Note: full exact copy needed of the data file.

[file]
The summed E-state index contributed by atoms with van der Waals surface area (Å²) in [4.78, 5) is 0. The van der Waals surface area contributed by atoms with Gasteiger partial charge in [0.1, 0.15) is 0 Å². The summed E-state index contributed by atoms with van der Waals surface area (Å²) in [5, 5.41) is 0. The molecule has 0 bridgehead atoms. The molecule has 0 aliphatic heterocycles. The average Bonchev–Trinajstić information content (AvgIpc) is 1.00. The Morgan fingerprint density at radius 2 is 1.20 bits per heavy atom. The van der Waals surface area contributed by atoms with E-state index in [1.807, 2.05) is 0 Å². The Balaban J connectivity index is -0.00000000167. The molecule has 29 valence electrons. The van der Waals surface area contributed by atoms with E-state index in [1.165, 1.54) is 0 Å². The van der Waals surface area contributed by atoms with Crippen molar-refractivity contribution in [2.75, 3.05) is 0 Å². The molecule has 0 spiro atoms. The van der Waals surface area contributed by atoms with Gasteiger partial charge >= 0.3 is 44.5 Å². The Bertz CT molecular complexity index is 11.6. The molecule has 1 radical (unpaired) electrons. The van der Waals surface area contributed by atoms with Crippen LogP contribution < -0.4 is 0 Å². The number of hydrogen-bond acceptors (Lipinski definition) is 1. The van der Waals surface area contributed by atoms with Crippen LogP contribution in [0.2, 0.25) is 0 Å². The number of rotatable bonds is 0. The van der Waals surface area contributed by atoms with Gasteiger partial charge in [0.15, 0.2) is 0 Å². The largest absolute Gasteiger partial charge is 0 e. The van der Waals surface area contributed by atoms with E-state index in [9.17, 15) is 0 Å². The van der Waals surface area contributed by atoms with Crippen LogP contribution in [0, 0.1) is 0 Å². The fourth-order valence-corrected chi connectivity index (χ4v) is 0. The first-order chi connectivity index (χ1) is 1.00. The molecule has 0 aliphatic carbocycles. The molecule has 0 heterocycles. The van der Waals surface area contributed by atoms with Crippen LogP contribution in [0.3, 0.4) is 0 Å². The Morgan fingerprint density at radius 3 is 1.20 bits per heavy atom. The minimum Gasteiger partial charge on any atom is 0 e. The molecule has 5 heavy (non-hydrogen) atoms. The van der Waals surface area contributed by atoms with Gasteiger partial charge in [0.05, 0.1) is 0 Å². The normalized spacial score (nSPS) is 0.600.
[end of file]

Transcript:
The summed E-state index contributed by atoms with van der Waals surface area (Å²) in [4.78, 5) is 0. The van der Waals surface area contributed by atoms with Gasteiger partial charge in [0.1, 0.15) is 0 Å². The summed E-state index contributed by atoms with van der Waals surface area (Å²) in [5, 5.41) is 0. The molecule has 0 bridgehead atoms. The molecule has 0 aliphatic heterocycles. The average Bonchev–Trinajstić information content (AvgIpc) is 1.00. The Morgan fingerprint density at radius 2 is 1.20 bits per heavy atom. The van der Waals surface area contributed by atoms with E-state index in [1.807, 2.05) is 0 Å². The Balaban J connectivity index is -0.00000000167. The molecule has 29 valence electrons. The van der Waals surface area contributed by atoms with E-state index in [1.165, 1.54) is 0 Å². The van der Waals surface area contributed by atoms with Crippen molar-refractivity contribution in [2.75, 3.05) is 0 Å². The molecule has 0 spiro atoms. The van der Waals surface area contributed by atoms with Gasteiger partial charge >= 0.3 is 44.5 Å². The Bertz CT molecular complexity index is 11.6. The molecule has 1 radical (unpaired) electrons. The van der Waals surface area contributed by atoms with Crippen LogP contribution < -0.4 is 0 Å². The number of hydrogen-bond acceptors (Lipinski definition) is 1. The van der Waals surface area contributed by atoms with Crippen LogP contribution in [0.2, 0.25) is 0 Å². The number of rotatable bonds is 0. The van der Waals surface area contributed by atoms with Gasteiger partial charge in [0.15, 0.2) is 0 Å². The largest absolute Gasteiger partial charge is 0 e. The van der Waals surface area contributed by atoms with E-state index in [9.17, 15) is 0 Å². The van der Waals surface area contributed by atoms with Crippen LogP contribution in [0, 0.1) is 0 Å². The fourth-order valence-corrected chi connectivity index (χ4v) is 0. The first-order chi connectivity index (χ1) is 1.00. The molecule has 0 aliphatic carbocycles. The molecule has 0 heterocycles. The van der Waals surface area contributed by atoms with Crippen LogP contribution in [0.3, 0.4) is 0 Å². The Morgan fingerprint density at radius 3 is 1.20 bits per heavy atom. The minimum Gasteiger partial charge on any atom is 0 e. The molecule has 5 heavy (non-hydrogen) atoms. The van der Waals surface area contributed by atoms with Gasteiger partial charge in [0.05, 0.1) is 0 Å². The normalized spacial score (nSPS) is 0.600.